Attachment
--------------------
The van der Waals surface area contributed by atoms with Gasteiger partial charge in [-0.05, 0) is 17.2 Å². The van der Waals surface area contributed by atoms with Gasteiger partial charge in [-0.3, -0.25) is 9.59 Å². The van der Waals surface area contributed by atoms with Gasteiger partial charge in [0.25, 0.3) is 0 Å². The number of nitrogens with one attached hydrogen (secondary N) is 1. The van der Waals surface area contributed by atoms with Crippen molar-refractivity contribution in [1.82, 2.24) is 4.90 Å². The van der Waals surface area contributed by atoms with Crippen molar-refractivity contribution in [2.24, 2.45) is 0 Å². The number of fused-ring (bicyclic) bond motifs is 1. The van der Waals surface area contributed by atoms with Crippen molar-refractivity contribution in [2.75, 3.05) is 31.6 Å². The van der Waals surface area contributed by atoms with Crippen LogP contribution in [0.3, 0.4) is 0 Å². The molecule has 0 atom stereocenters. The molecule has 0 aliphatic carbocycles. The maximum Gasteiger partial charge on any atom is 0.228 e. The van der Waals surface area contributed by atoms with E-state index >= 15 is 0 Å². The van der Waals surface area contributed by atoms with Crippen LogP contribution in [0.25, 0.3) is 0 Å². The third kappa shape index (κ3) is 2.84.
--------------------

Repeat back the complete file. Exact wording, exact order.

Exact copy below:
The van der Waals surface area contributed by atoms with Gasteiger partial charge in [-0.05, 0) is 17.2 Å². The van der Waals surface area contributed by atoms with Gasteiger partial charge in [-0.3, -0.25) is 9.59 Å². The van der Waals surface area contributed by atoms with Gasteiger partial charge in [0.25, 0.3) is 0 Å². The number of nitrogens with one attached hydrogen (secondary N) is 1. The van der Waals surface area contributed by atoms with Crippen molar-refractivity contribution in [1.82, 2.24) is 4.90 Å². The van der Waals surface area contributed by atoms with Crippen molar-refractivity contribution in [2.24, 2.45) is 0 Å². The number of fused-ring (bicyclic) bond motifs is 1. The van der Waals surface area contributed by atoms with Crippen molar-refractivity contribution in [2.75, 3.05) is 31.6 Å². The van der Waals surface area contributed by atoms with Crippen LogP contribution in [0.3, 0.4) is 0 Å². The molecule has 0 atom stereocenters. The molecule has 0 aliphatic carbocycles. The maximum Gasteiger partial charge on any atom is 0.228 e. The van der Waals surface area contributed by atoms with E-state index >= 15 is 0 Å². The van der Waals surface area contributed by atoms with Crippen LogP contribution in [0.25, 0.3) is 0 Å². The third kappa shape index (κ3) is 2.84.